As society becomes increasingly accessible for the hearing impaired, which we already briefly touched on in a previous blog post, tech is making great strides to help close the gap. Here are a few examples of recent technologies specifically designed to make the lives of the deaf easier.

Google Sign Language AI Turns Hand Gestures Into Speech

Google Sign Language AI Turns Hand Gestures Into SpeechGoogle has developed software to turn sign language into speech. Their prototypes allow the user to film the hand gestures, after which Google’s AI engine transforms those gestures into speech. However, the technology still finds itself in its infancy. “For now, there is only a limited number of gestures we can reliably detect. We are working hard to make the technology more reliable and more robust.


Haptic Gloves That Translate Sign Language

Haptic Gloves That Translate Sign LanguageIn a similar vein, one 25-year-old developer in Kenya has built a pair of haptic gloves that translate sign language to an Android application, which reads the text out loud. The idea is obviously similar, but the approach is completely different. Google’s solution does seem more promising though since it would be easier to scale once the software is optimized.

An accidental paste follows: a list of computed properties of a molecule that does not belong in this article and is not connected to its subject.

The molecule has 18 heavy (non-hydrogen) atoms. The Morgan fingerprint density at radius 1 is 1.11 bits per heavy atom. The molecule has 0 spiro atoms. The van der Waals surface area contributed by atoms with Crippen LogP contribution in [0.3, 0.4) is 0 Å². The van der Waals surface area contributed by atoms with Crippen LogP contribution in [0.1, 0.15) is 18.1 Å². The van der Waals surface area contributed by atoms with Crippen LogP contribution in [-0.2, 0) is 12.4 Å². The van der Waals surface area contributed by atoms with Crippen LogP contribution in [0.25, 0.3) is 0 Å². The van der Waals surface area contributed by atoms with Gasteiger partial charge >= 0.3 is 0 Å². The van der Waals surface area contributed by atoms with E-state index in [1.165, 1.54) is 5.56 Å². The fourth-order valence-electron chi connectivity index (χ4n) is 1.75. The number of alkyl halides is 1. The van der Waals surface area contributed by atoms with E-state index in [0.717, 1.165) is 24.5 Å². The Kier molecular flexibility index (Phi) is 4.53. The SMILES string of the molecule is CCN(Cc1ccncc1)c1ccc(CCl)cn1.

App Transcribing School Lessons

App Transcribing School LessonsAs part of a competition run by AWS (Amazon Web Services), schoolchildren in England have developed the ‘Connect Hearo’ app, which transcribes school lessons for deaf people or people who have hearing loss. The app transcribes what the teacher says into his/her microphone. As prize winners, the children’s app will be developed by AWS and rolled out for use in schools.


Solar Hearing Aid Batteries

Solar Hearing Aid BatteriesMore than half of the 360 million people worldwide with hearing loss live in low- to- middle-income countries.  The cost of hearing aids and batteries has often been beyond the reach of the poor. Solar Ear is a solar-powered hearing aid battery that costs a fraction of what traditional batteries cost, and lasts for 2-3 years (rather than one week).  The company also offers complete hearing aids at greatly reduced prices.



Do you know of any deaf technologies we haven’t mentioned? What do you think is next in store? Let us know!

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